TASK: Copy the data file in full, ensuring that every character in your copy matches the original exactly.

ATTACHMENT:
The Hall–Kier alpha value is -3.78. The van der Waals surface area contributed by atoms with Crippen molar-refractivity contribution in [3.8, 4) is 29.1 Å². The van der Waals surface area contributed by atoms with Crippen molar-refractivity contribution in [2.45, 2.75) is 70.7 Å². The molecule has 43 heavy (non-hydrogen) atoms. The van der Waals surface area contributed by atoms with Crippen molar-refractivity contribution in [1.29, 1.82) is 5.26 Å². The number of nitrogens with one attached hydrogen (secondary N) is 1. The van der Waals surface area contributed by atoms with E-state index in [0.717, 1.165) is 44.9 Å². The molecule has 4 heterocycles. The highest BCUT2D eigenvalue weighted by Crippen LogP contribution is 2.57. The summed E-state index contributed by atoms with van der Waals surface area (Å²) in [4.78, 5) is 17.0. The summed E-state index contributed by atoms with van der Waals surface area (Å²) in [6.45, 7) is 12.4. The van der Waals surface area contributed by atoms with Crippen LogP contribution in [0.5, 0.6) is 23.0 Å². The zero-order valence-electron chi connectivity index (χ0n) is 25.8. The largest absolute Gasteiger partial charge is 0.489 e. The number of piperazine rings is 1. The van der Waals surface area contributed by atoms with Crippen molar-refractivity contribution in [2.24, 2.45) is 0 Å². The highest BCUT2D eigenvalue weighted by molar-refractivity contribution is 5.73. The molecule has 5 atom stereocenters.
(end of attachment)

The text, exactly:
The Hall–Kier alpha value is -3.78. The van der Waals surface area contributed by atoms with Crippen molar-refractivity contribution in [3.8, 4) is 29.1 Å². The van der Waals surface area contributed by atoms with Crippen molar-refractivity contribution in [2.45, 2.75) is 70.7 Å². The molecule has 43 heavy (non-hydrogen) atoms. The van der Waals surface area contributed by atoms with Crippen molar-refractivity contribution in [1.29, 1.82) is 5.26 Å². The number of nitrogens with one attached hydrogen (secondary N) is 1. The van der Waals surface area contributed by atoms with E-state index in [0.717, 1.165) is 44.9 Å². The molecule has 4 heterocycles. The highest BCUT2D eigenvalue weighted by Crippen LogP contribution is 2.57. The summed E-state index contributed by atoms with van der Waals surface area (Å²) in [4.78, 5) is 17.0. The summed E-state index contributed by atoms with van der Waals surface area (Å²) in [6.45, 7) is 12.4. The van der Waals surface area contributed by atoms with Crippen LogP contribution in [0.5, 0.6) is 23.0 Å². The zero-order valence-electron chi connectivity index (χ0n) is 25.8. The largest absolute Gasteiger partial charge is 0.489 e. The number of piperazine rings is 1. The van der Waals surface area contributed by atoms with Crippen molar-refractivity contribution in [2.24, 2.45) is 0 Å². The highest BCUT2D eigenvalue weighted by molar-refractivity contribution is 5.73. The molecule has 5 atom stereocenters.